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Seventh-day Adventist Church

What we believe

Seventh-day Adventists accept the Bible as their only creed and hold certain fundamental beliefs to be the teaching of the Holy Scriptures. These beliefs, as set forth here, constitute the church's understanding and expression of the teaching of Scripture. Revision of these statements may be expected at a General Conference session when the church is led by the Holy Spirit to a fuller understanding of Bible truth or finds better language in which to express the teachings of God's Holy Word.

21. Stewardship

We are God's stewards, entrusted by Him with time and opportunities, abilities and possessions, and the blessings of the earth and its resources. We are responsible to Him for their proper use. We acknowledge God's ownership by faithful service to Him and our fellow men, and by returning tithes and giving offerings for the proclamation of His gospel and the support and growth of His church. Stewardship is a privilege given to us by God for nurture in love and the victory over selfishness and covetousness. The steward rejoices in the blessings that come to others as a result of his faithfulness.
(Gen 1:26-28; 2:15; 1 Chr. 29:14; Hag 1:3-11; Mal 3:8-12; 1 Cor 9:9-14; Mat 23:23; 2 Cor 8:1-15; Rom 15:26, 27.)

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22. Christian Behaviour

We are called to be a godly people who think, feel, and act in harmony with the principles of heaven. For the Spirit to recreate in us the character of our Lord we involve ourselves only in those things which will produce Christlike purity, health, and joy in our lives. This means that our amusement and entertainment should meet the highest standards of Christian taste and beauty. While recognizing cultural differences, our dress is to be simple, modest, and neat, befitting those whose true beauty does not consist of outward adornment but in the imperishable ornament of a gentle and quiet spirit. It also means that because our bodies are the temples of the Holy Spirit, we are to care for them intelligently. Along with adequate exercise and rest, we are to adopt the most healthful diet possible and abstain from the unclean foods identified in the Scriptures. Since alcoholic beverages, tobacco, and the irresponsible use of drugs and narcotics are harmful to our bodies, we are to abstain from them as well. Instead, we are to engage in whatever brings our thoughts and bodies into the discipline of Christ, who desires our wholesomeness, joy, and goodness.
(Rom 12:1, 2; 1 Jn 2:6; Eph 5:1-21; Phil 4:8; 2 Cor 10:5; 6:14-7:1; 1 Pet 3:1-4; 1 Cor 6:19, 20; 10:31; Lev 11:1-47; 3 Jn 2.)

23. Marriage and the Family

Marriage was divinely established in Eden and affirmed by Jesus to be a lifelong union between a man and a woman in loving companionship. For the Christian a marriage commitment is to God as well as to the spouse, and should be entered into only between partners who share a common faith. Mutual love, honour, respect, and responsibility are the fabric of this relationship, which is to reflect the love, sanctity, closeness, and permanence of the relationship between Christ and His church. Regarding divorce, Jesus taught that the person who divorces a spouse, except for fornication, and marries another, commits adultery. Although some family relationships may fall short of the ideal, marriage partners who fully commit themselves to each other in Christ may achieve loving unity through the guidance of the Spirit and the nurture of the church. God blesses the family and intends that its members shall assist each other toward complete maturity. Parents are to bring up their children to love and obey the Lord. By their example and their words they are to teach them that Christ is a loving disciplinarian, ever tender and caring, who wants them to become members of His body, the family of God. Increasing family closeness is one of the earmarks of the final gospel message.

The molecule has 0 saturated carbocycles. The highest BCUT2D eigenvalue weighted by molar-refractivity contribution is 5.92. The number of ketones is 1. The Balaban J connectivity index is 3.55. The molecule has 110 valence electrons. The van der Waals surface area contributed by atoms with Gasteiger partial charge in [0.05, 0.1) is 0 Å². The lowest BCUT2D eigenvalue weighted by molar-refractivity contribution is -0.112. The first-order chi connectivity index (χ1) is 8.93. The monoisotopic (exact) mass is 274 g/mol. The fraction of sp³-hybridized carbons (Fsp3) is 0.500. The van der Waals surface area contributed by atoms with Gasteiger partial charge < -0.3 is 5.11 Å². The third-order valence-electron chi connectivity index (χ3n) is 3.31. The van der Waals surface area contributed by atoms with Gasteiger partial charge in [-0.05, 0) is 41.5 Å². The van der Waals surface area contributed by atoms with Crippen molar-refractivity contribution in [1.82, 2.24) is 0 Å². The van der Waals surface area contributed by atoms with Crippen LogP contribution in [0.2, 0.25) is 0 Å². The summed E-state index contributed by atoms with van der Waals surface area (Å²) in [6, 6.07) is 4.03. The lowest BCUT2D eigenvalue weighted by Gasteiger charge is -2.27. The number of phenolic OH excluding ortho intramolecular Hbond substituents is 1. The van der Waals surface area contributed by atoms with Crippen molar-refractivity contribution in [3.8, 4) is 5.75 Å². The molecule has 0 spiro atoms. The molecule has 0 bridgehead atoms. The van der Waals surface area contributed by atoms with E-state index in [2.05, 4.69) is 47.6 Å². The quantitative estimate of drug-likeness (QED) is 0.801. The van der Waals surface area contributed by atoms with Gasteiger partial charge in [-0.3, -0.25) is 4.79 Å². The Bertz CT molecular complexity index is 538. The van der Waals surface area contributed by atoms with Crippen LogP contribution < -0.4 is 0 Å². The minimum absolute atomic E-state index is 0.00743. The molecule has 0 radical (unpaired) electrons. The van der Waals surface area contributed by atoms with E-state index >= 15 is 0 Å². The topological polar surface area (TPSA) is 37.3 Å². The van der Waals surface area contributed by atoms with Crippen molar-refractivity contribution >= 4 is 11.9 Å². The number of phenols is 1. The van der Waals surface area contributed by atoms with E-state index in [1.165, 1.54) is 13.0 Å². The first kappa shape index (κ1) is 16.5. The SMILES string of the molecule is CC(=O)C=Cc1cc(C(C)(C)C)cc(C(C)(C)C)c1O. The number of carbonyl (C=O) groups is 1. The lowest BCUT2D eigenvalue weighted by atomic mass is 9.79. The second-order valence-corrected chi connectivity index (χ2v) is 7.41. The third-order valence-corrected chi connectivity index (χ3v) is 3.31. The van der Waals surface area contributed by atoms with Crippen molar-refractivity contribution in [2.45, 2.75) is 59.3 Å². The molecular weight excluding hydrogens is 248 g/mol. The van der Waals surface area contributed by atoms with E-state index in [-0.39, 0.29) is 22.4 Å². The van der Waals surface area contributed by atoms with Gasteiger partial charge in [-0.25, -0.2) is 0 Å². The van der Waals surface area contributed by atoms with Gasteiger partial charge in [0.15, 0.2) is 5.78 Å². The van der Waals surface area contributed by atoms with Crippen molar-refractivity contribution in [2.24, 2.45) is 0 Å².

(Gen 2:18-25; Mat 19:3-9; Jn 2:1-11; 2 Cor 6:14; Eph 5:21-33; Mat 5:31, 32; Mk 10:11, 12; Lk 16:18; 1 Cor 7:10, 11; Ex 20:12; Eph 6:1-4; Deut 6:5-9; Prov 22:6; Mal 4:5, 6.)

24. Christ's Ministry in the Heavenly Sanctuary

There is a sanctuary in heaven, the true tabernacle which the Lord set up and not man. In it Christ ministers on our behalf, making available to believers the benefits of His atoning sacrifice offered once for all on the cross. He was inaugurated as our great High Priest and began His intercessory ministry at the time of His ascension. In 1844, at the end of the prophetic period of 2300 days, He entered the second and last phase of His atoning ministry. It is a work of investigative judgment which is part of the ultimate disposition of all sin, typified by the cleansing of the ancient Hebrew sanctuary on the Day of Atonement. In that typical service the sanctuary was cleansed with the blood of animal sacrifices, but the heavenly things are purified with the perfect sacrifice of the blood of Jesus. The investigative judgment reveals to heavenly intelligences who among the dead are asleep in Christ and therefore, in Him, are deemed worthy to have part in the first resurrection. It also makes manifest who among the living are abiding in Christ, keeping the commandments of God and the faith of Jesus, and in Him, therefore, are ready for translation into His everlasting kingdom. This judgment vindicates the justice of God in saving those who believe in Jesus. It declares that those who have remained loyal to God shall receive the kingdom. The completion of this ministry of Christ will mark the close of human probation before the Second Advent.
(Heb 8:1-5; 4:14-16; 9:11-28; 10:19-22; 1:3; 2:16, 17; Dan 7:9-27; 8:13, 14; 9:24-27; Num 14:34; Ezek 4:6; Lev 16; Rev 14:6, 7; 20:12; 14:12; 22:12.)

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